The removal of bunkers from ore carrier Stellar Banner, which ran aground outside Brazil’s Ponta da Madeira terminal, is expected to be completed around 22 March 2020.
The Brazilian Navy said in a press statement that the first stage of bunker removal was completed on 12 March local time, with the marine fuel transferred to anchor-handling vessel ALP Defender.
On 24 February 2020, Stellar Banner, owned by South Korean ore carrier specialist Polaris Shipping, began listing to its starboard, resulting in all 20 crew members being evacuated. The ship had just been loaded with iron ore from Brazilian miner Vale and was bound for Qingdao, China.
The navy said that the Stellar Banner situation remains stable, with local oil group Petrobras having deployed two oil spill response vessels, OSRV C-Atlas and OSRV C-Ambassador, to the scene.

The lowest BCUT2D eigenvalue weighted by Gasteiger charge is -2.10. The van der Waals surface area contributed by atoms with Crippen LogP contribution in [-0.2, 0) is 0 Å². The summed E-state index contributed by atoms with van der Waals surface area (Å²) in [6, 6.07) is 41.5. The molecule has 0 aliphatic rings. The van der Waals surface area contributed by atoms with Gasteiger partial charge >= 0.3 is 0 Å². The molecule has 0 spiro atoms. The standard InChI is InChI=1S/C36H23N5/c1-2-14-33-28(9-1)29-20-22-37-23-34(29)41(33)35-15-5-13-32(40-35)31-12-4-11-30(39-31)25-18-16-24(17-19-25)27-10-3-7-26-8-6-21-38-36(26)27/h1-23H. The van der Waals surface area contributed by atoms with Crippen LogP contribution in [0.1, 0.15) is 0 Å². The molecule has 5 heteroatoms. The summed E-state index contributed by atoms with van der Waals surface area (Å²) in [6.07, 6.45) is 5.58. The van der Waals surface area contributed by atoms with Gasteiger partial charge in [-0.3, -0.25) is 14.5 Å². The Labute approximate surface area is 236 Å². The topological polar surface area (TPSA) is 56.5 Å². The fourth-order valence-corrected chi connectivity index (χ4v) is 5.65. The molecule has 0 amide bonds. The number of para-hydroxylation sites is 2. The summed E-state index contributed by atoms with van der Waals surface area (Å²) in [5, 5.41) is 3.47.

The first stage of the bunker collection picked up 1,390 cubic metres of marine fuel, then transferred to ALP Defender. The plan is for all of the marine fuel to be eventually transferred to another of Polaris’ ore carriers, Stellar Iris.
The Brazilian Navy has mobilised 255 personnel for the task. Six tugs, including four that are equipped to tackle oil pollution, have also been sent to the scene, along with a helicopter, a drone, and a hydrographic survey vessel.
The incident happened a week after a Busan court handed Polaris chairman Kim Wan-joong a six-month imprisonment for his role in the sinking of the ore carrier Stellar Daisy.
The Marshall Islands-flagged Stellar Daisy, which was converted from a single-hull oil tanker built in 1994, sank during a routine Brazil-China voyage in the southern part of the Atlantic Ocean on 31 March 2017. Of its 24 crew members, only 2 Filipinos were rescued; however, 14 Filipinos and 8 South Koreans still remain missing. The sinking cast a spotlight on the safety of converted ore carriers.